The process to operate an open pit mine
adjacent to Timmins' downtown core has been a long and difficult one.
Goldcorp's Hollinger project involves a
250-acre fenced property housing the former Hollinger Mine, which was
shuttered in the late 1960s. It is expected to begin operations this
Its underground workings have created
sinkholes and subsidences in the area and millions of dollars have
been spent filling them. Creating an open pit operation will remove
the underground hazards and the land will be useable once a closure
plan is complete.
The company received city council's
unanimous approval late last fall, along with the support of the
Hollinger Project Community Advisory Committee (HPCAC).
“We can't kid ourselves, any project
like this is hard,” said Marc Lauzier, Porcupine Gold Mines general
manager. “The public process was a difficult one, and we learned a
lot throughout that process.”
For the past five years, Goldcorp has
been advising the community of its plans for the Hollinger Project
through open houses and other activities. A community liaison
co-ordinator was hired to deal with feedback, and a Hollinger
Information Centre was opened. The co-ordinator and office will
remain for the duration of the eight-year project.
“The biggest challenge for us – and
I have lived this in other communities – is that you call public
meetings and a few people show up. It’s hard to get good honest
feedback up front because people are busy,” he said. “When you
get close to the mining activity, things heat up and people care and
show up. The feedback you get in the last three weeks is the feedback
you probably wanted three years ago.”
Timmins also has an acceptance of
mining in the community, which makes it a good place to do it, but
which also makes it more difficult to get constructive feedback at
Feedback has been given by the advisory
committee, which is headed by Rick Dubeau of Schumacher.
“I got involved in the committee
because all kinds of rumours were going around, including that
Schumacher was going to be a big hole. I want to protect my quality
of life here,” he said.
The group supported the open pit
project and it didn’t want to stop the company from moving ahead on
it. But, there are some lingering concerns and questions the members
feel still need to be addressed.
One of them is that not all the best
practices from similar projects close to residential areas are being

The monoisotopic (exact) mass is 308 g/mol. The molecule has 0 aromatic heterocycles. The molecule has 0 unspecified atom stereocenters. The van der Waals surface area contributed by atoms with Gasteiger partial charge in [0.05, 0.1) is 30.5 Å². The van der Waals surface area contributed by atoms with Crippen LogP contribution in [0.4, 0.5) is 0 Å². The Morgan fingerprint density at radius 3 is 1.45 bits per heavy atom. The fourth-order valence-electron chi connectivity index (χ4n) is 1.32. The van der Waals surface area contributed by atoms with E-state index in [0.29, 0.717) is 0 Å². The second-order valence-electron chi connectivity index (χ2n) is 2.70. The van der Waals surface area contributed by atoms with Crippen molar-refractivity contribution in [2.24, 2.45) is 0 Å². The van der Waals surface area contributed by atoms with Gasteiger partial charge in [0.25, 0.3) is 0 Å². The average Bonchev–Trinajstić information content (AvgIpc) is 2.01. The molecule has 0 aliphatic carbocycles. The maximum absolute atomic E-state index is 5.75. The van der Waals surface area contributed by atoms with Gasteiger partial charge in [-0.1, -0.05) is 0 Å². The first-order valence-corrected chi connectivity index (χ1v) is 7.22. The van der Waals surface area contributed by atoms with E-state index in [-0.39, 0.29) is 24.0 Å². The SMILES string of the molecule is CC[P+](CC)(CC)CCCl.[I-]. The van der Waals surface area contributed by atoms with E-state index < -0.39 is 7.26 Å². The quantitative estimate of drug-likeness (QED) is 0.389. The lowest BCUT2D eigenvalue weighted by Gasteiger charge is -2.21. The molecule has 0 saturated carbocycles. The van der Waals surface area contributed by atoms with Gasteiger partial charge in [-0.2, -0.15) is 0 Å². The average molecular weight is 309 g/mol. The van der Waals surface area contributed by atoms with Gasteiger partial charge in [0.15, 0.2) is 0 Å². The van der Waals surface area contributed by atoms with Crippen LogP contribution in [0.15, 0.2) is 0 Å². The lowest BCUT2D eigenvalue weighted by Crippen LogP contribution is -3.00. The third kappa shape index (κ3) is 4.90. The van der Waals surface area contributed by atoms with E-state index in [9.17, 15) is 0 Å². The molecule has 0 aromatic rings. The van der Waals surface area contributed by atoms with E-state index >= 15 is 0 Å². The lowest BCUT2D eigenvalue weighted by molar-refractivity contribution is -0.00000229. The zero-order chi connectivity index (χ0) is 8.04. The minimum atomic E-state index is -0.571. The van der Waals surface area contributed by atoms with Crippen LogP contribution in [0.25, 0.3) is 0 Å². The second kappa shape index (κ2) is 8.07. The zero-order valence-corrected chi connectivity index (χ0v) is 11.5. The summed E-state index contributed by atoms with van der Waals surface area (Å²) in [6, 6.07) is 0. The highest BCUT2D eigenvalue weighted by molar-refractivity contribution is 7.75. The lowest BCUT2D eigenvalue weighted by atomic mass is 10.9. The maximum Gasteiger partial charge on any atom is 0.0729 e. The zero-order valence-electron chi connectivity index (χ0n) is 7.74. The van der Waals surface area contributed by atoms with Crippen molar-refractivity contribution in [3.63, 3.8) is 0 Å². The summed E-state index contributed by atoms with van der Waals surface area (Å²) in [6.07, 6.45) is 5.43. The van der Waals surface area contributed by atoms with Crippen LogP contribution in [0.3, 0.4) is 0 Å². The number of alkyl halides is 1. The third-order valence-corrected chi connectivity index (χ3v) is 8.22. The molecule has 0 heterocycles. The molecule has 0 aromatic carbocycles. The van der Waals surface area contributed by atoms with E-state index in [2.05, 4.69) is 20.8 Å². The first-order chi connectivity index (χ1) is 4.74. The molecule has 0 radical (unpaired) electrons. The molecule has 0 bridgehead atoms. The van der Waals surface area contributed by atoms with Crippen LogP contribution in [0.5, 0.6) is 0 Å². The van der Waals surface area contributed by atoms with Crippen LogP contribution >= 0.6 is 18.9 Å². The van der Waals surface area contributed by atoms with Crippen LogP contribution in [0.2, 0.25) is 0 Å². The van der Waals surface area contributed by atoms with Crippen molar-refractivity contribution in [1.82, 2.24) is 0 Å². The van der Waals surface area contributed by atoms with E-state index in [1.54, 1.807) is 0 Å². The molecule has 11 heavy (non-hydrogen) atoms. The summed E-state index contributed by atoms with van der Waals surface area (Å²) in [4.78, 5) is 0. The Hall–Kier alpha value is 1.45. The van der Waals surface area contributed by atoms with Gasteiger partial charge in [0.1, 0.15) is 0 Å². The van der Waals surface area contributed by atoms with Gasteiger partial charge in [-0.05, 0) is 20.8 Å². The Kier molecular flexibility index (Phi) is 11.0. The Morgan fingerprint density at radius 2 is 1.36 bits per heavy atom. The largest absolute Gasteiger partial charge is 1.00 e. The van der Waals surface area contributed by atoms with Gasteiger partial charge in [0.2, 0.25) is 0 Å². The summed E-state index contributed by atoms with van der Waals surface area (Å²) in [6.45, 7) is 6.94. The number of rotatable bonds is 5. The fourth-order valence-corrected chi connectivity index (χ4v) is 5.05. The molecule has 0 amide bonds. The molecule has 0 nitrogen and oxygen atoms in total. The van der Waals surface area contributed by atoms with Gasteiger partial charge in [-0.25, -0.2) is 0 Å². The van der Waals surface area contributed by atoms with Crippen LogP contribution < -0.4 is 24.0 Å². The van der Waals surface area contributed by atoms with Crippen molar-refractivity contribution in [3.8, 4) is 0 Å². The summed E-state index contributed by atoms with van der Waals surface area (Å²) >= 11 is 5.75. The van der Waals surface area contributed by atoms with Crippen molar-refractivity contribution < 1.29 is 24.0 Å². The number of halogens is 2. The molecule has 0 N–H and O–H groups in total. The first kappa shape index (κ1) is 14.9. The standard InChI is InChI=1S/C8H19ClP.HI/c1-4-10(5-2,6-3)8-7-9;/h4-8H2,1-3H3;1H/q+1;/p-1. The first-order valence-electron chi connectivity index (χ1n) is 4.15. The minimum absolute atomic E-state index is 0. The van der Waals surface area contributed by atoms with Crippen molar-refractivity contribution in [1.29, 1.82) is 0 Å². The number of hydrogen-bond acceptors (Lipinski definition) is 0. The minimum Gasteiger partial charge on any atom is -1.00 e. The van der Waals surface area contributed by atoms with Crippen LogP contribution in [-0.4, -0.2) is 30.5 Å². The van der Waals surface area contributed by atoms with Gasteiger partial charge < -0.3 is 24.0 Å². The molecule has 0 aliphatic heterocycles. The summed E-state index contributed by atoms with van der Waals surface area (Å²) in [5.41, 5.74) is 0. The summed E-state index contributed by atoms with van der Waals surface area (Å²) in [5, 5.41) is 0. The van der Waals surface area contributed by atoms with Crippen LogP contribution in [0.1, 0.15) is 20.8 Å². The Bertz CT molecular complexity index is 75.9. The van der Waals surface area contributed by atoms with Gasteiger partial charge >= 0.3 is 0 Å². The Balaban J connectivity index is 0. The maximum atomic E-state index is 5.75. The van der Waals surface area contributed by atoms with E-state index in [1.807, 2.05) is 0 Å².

utilized by Goldcorp.
Dubeau said in Malartic, Que., where
Osisko Mining Corp. is operating an open pit gold project, the
company moved or bought all homes from within 300 metres of the pit.
Rubber tracks were installed on the heavy equipment to minimize noise
and drills were converted from pulsating to rotary.
“We feel that some of these practices
should be instituted,” he said. “Some homes will only be 150
metres from the pit.”
The 150-metre setback was approved by
city council in a bylaw allowing a mine to reactivate an historical
site as long as certain conditions were met.
“The ministry (of the environment)
guidelines say a mine should not be within 300 metres of any
residential or business areas,” Dubeau said.
Goldcorp said the Hollinger Project is
often compared to Osisko’s pit in Malartic, but the mine manager
said it is unfair.
“Osisko’s is a larger scale pit
than ours and much more profitable since they are taking big
deposits. Our pit isn’t being mined in the most productive manner,
but in a way that mitigates risks to the community. Because of that,
we are slowing down the mining rates and are drilling smaller holes
and doing smaller blasts. Our primary goal is to reclaim the land,”
Instrumentation for noise and vibration
have been installed and the results will be available publicly on a
“If there is a warning or an
exceedance that is triggered, it alerts our staff and they can
actually go and listen to the clip and determine what the noise was,
and if necessary, begin an investigation,” said Paul Miller,
operations superintendent at Goldcorp.
Blast warning signs have been erected
in some areas that will inform the public of when to expect them.
“There are two prescribed blasts a
day, which may not happen. It’s the only time we can blast and they
will occur during the day shift. We can’t just blast at will,” he
A voluntary pre-blast inspection was
done on homes, businesses and city infrastructure located 300 metres
from the pit. In the event damage is claimed from the operations, a
third-party engineer will determine the cause. If it is from the
company’s activities, it will compensate for the damage or do
A berm will be constructed around the
perimeter of the property, and two haul roads have been built to
truck the ore to the South Porcupine mill. It will employee a total
of 180 people.
The final plans for what will remain
for public use from the open pit project have not been finalized.
There will be a lake that will take
several years after the operations to fill up.
“There are a lot of open holes and
glory holes now. We will try to reclaim as much as we can since it
has to be safe for our employees and the public. We will return
whatever we can for public use afterwards but there will be much more
land than there is now,” Lauzier said.